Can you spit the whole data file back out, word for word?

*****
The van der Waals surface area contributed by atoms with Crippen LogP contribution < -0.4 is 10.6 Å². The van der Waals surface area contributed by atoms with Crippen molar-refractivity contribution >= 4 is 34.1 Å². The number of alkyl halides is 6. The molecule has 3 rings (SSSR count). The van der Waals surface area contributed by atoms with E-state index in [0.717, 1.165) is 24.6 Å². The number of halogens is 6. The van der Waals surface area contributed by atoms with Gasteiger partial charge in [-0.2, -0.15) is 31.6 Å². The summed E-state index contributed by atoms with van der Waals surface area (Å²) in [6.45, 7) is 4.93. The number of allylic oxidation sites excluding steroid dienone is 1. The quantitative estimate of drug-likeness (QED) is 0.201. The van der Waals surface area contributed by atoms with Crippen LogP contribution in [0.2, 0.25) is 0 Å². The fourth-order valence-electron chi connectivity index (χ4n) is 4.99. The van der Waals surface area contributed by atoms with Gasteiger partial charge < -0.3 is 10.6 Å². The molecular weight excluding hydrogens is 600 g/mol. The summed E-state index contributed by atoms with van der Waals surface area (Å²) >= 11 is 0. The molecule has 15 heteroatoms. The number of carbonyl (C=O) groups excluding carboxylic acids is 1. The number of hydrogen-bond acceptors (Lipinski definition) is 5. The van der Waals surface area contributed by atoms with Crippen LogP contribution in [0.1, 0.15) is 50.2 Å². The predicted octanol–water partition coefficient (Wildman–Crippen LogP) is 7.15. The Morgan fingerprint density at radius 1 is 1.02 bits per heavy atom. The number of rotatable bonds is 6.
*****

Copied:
The van der Waals surface area contributed by atoms with Crippen LogP contribution < -0.4 is 10.6 Å². The van der Waals surface area contributed by atoms with Crippen molar-refractivity contribution >= 4 is 34.1 Å². The number of alkyl halides is 6. The molecule has 3 rings (SSSR count). The van der Waals surface area contributed by atoms with E-state index in [0.717, 1.165) is 24.6 Å². The number of halogens is 6. The van der Waals surface area contributed by atoms with Gasteiger partial charge in [-0.2, -0.15) is 31.6 Å². The summed E-state index contributed by atoms with van der Waals surface area (Å²) in [6.45, 7) is 4.93. The number of allylic oxidation sites excluding steroid dienone is 1. The quantitative estimate of drug-likeness (QED) is 0.201. The van der Waals surface area contributed by atoms with Crippen LogP contribution in [0.2, 0.25) is 0 Å². The fourth-order valence-electron chi connectivity index (χ4n) is 4.99. The van der Waals surface area contributed by atoms with Gasteiger partial charge < -0.3 is 10.6 Å². The molecular weight excluding hydrogens is 600 g/mol. The summed E-state index contributed by atoms with van der Waals surface area (Å²) >= 11 is 0. The molecule has 15 heteroatoms. The number of carbonyl (C=O) groups excluding carboxylic acids is 1. The number of hydrogen-bond acceptors (Lipinski definition) is 5. The van der Waals surface area contributed by atoms with Crippen LogP contribution in [0.1, 0.15) is 50.2 Å². The predicted octanol–water partition coefficient (Wildman–Crippen LogP) is 7.15. The Morgan fingerprint density at radius 1 is 1.02 bits per heavy atom. The number of rotatable bonds is 6.